IN-CLASS ASSIGNMENT: Create a digital artwork using 1+ found objects online. You may use 3D models or images of objects as your source material. Present your artwork to the class with a short title, description, and image showing how your object(s) are to be exhibited.
Materials: Digital files (2D or 3D) representing one or more found object(s) with established, widely understood meaning within contemporary culture. You must present your object(s) as an image or drawing. You can use Photoshop, Unity, or any other application you'd like to present the artwork to class. Please pay attention to any "accessories" needed to present your object. Whether the accessories are a pedestal, hooks, clips, etc.
Project procedure adapted from the Found Object Project: http://www.functionalstone.com/233/found.htm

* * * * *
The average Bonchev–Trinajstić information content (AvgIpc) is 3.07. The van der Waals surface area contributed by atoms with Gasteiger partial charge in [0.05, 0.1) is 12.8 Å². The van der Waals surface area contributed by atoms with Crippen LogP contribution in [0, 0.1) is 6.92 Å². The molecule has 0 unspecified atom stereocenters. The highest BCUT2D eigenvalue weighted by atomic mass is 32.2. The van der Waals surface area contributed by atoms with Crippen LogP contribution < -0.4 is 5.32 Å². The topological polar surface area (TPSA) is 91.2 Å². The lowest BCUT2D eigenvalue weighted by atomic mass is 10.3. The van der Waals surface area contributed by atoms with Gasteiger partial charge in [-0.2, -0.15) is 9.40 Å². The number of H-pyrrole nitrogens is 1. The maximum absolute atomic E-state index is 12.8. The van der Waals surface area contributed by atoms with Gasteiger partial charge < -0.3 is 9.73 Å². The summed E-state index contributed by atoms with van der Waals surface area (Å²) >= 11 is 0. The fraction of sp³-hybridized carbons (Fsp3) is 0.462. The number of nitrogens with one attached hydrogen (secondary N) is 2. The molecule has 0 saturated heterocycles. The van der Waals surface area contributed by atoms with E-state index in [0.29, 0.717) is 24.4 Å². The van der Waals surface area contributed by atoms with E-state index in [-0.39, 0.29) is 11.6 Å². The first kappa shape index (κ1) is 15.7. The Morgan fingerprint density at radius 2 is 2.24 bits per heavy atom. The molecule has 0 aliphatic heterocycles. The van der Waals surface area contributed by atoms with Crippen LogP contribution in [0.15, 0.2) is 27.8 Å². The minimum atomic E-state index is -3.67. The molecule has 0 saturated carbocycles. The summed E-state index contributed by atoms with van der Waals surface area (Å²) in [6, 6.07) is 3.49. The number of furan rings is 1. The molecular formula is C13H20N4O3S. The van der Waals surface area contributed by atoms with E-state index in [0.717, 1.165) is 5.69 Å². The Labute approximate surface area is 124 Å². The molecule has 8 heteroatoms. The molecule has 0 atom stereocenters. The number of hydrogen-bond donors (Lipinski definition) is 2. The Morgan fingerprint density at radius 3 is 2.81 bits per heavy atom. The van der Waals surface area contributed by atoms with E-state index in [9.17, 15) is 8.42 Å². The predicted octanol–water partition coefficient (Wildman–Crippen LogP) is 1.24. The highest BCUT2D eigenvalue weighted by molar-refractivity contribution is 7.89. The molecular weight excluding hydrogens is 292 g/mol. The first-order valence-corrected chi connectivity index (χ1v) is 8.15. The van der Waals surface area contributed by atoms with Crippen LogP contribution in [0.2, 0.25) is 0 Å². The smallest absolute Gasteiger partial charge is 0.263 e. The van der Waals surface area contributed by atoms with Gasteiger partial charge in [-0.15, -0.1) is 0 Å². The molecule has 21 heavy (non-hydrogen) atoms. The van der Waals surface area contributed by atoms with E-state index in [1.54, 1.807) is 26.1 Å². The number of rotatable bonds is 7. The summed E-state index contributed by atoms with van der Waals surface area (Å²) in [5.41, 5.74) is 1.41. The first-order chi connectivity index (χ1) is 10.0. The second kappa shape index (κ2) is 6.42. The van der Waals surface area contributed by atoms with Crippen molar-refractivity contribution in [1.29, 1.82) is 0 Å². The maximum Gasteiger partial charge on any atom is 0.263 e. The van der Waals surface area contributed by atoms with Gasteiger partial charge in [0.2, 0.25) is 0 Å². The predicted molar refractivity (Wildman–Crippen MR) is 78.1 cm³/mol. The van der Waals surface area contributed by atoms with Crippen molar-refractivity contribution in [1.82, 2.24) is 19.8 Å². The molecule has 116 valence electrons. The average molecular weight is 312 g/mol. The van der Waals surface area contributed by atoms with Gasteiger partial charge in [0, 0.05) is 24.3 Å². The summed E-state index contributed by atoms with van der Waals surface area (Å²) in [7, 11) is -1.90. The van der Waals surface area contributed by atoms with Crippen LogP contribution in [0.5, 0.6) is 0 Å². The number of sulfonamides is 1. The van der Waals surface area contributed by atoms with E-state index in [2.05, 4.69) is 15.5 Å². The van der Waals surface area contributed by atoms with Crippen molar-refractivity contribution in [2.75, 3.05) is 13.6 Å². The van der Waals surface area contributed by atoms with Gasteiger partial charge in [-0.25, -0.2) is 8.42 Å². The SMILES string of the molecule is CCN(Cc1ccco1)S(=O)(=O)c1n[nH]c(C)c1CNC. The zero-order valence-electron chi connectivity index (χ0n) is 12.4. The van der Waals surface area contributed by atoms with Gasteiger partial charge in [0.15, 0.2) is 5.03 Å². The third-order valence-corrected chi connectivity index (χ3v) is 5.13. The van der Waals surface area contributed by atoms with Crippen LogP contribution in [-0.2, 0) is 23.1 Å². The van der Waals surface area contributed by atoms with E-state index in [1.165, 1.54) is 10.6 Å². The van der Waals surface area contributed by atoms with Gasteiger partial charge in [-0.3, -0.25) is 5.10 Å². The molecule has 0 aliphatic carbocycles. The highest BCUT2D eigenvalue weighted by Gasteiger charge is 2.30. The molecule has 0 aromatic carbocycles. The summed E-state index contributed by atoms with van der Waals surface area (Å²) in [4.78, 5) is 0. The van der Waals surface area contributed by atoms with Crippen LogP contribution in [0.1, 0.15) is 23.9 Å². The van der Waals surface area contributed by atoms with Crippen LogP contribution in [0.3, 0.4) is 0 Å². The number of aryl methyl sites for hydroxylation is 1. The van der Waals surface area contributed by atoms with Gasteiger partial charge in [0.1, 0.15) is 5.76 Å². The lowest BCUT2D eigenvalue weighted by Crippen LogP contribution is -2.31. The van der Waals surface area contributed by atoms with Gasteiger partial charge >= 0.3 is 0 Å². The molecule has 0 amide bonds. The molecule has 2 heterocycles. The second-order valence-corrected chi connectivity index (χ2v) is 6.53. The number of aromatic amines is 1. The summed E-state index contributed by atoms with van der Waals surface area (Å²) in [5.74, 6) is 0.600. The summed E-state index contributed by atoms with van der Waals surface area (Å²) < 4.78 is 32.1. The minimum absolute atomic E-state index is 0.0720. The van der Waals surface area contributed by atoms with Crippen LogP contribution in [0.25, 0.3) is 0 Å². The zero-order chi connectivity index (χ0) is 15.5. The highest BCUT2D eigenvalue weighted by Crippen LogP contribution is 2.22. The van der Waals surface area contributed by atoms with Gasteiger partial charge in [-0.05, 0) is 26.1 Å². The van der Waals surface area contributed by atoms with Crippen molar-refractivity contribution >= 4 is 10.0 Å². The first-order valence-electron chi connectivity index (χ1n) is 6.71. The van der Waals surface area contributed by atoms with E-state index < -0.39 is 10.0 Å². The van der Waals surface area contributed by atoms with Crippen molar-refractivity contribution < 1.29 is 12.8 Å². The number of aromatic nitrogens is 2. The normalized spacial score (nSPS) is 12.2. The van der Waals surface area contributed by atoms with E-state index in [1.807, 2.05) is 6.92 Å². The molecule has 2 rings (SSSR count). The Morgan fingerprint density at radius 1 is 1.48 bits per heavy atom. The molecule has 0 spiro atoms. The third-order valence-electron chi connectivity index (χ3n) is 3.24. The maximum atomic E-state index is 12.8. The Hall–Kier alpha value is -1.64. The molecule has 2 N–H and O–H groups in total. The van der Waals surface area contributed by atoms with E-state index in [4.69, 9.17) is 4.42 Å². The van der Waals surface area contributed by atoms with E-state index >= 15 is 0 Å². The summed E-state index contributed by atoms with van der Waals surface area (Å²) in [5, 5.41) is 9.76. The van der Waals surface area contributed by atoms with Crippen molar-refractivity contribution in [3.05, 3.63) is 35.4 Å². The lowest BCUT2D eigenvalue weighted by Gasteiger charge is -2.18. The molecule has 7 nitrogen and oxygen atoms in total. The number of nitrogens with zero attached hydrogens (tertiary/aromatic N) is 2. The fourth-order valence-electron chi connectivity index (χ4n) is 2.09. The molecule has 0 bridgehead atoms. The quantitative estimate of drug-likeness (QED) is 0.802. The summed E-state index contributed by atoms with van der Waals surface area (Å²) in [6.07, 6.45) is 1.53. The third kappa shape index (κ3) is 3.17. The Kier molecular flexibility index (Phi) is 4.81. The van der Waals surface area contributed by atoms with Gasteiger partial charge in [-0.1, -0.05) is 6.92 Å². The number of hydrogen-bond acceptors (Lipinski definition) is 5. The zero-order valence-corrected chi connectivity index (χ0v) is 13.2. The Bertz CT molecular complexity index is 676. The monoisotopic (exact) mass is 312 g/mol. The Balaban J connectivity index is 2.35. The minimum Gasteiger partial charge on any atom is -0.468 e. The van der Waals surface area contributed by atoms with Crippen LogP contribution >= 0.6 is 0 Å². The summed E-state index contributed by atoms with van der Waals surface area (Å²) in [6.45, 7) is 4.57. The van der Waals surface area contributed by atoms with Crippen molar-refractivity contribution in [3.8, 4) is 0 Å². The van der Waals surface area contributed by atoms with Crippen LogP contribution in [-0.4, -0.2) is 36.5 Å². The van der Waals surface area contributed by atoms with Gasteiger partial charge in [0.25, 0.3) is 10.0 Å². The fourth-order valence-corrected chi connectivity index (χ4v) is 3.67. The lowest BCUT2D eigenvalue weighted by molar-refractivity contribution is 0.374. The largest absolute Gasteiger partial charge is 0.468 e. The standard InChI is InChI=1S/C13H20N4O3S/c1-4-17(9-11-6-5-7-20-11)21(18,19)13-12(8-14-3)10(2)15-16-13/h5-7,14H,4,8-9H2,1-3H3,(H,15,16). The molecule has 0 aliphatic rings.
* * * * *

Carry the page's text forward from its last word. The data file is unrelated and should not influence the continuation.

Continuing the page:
Step 1 – Find an object (either a 3d model or image) and present it in a way that exposes the underlying assumptions, values and expectations that are attached to it.
Step 2 – Write a short statement that supports your idea. Explain the history and/or cultural context of the object you've chosen. Your paragraph should answer the following questions:
What are the unspoken assumptions or ideals in which the object is embedded (i.e., describe the sociological or political context surrounding the object)?
How do these assumptions or ideals reveal themselves through the object (i.e., explain why the object appears as it does)?
Describe the observations or personal understanding that brought you to see the object differently than what its maker intended?
Step 3 – Present your work to the class with a short presentation.
Where to find objects (some suggestions):
Google shopping (go crazy)
yeggi.com (3d models)
Marcel Duchamp, who did to representation what Friedrich Nietzsche did to religion, used the ready-made to "present", not to "represent". Johns and Rauschenberg, etc., are the "counter-reformers" who collaged real objects into the representational space of their paintings.
Osvaldo Romberg: Art to Art. Life to Life.
Faith, Ridgefield: Aldrich Museum of Contemporary Art, 1999.